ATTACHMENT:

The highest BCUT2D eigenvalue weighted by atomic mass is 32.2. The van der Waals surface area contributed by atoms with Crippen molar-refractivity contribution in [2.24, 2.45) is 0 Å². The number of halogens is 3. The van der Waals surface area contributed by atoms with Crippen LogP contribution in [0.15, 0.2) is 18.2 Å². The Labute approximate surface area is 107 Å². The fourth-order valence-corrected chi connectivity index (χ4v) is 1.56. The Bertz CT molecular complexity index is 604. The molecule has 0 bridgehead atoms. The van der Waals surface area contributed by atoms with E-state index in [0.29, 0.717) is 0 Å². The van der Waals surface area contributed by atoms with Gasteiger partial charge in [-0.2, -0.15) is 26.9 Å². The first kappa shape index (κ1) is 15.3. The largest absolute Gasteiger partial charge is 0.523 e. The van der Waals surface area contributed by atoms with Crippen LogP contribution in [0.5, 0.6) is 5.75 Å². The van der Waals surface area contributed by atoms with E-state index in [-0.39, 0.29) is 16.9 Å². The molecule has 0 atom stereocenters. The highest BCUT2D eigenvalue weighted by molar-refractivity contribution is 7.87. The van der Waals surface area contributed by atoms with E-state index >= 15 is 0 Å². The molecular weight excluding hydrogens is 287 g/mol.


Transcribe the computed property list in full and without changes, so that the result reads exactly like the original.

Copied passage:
The highest BCUT2D eigenvalue weighted by atomic mass is 32.2. The van der Waals surface area contributed by atoms with Crippen molar-refractivity contribution in [2.24, 2.45) is 0 Å². The number of halogens is 3. The van der Waals surface area contributed by atoms with Crippen LogP contribution in [0.15, 0.2) is 18.2 Å². The Labute approximate surface area is 107 Å². The fourth-order valence-corrected chi connectivity index (χ4v) is 1.56. The Bertz CT molecular complexity index is 604. The molecule has 0 bridgehead atoms. The van der Waals surface area contributed by atoms with E-state index in [0.29, 0.717) is 0 Å². The van der Waals surface area contributed by atoms with Gasteiger partial charge in [-0.2, -0.15) is 26.9 Å². The first kappa shape index (κ1) is 15.3. The largest absolute Gasteiger partial charge is 0.523 e. The van der Waals surface area contributed by atoms with Crippen LogP contribution in [0.5, 0.6) is 5.75 Å². The van der Waals surface area contributed by atoms with E-state index in [-0.39, 0.29) is 16.9 Å². The molecule has 0 atom stereocenters. The highest BCUT2D eigenvalue weighted by molar-refractivity contribution is 7.87. The van der Waals surface area contributed by atoms with E-state index >= 15 is 0 Å². The molecular weight excluding hydrogens is 287 g/mol.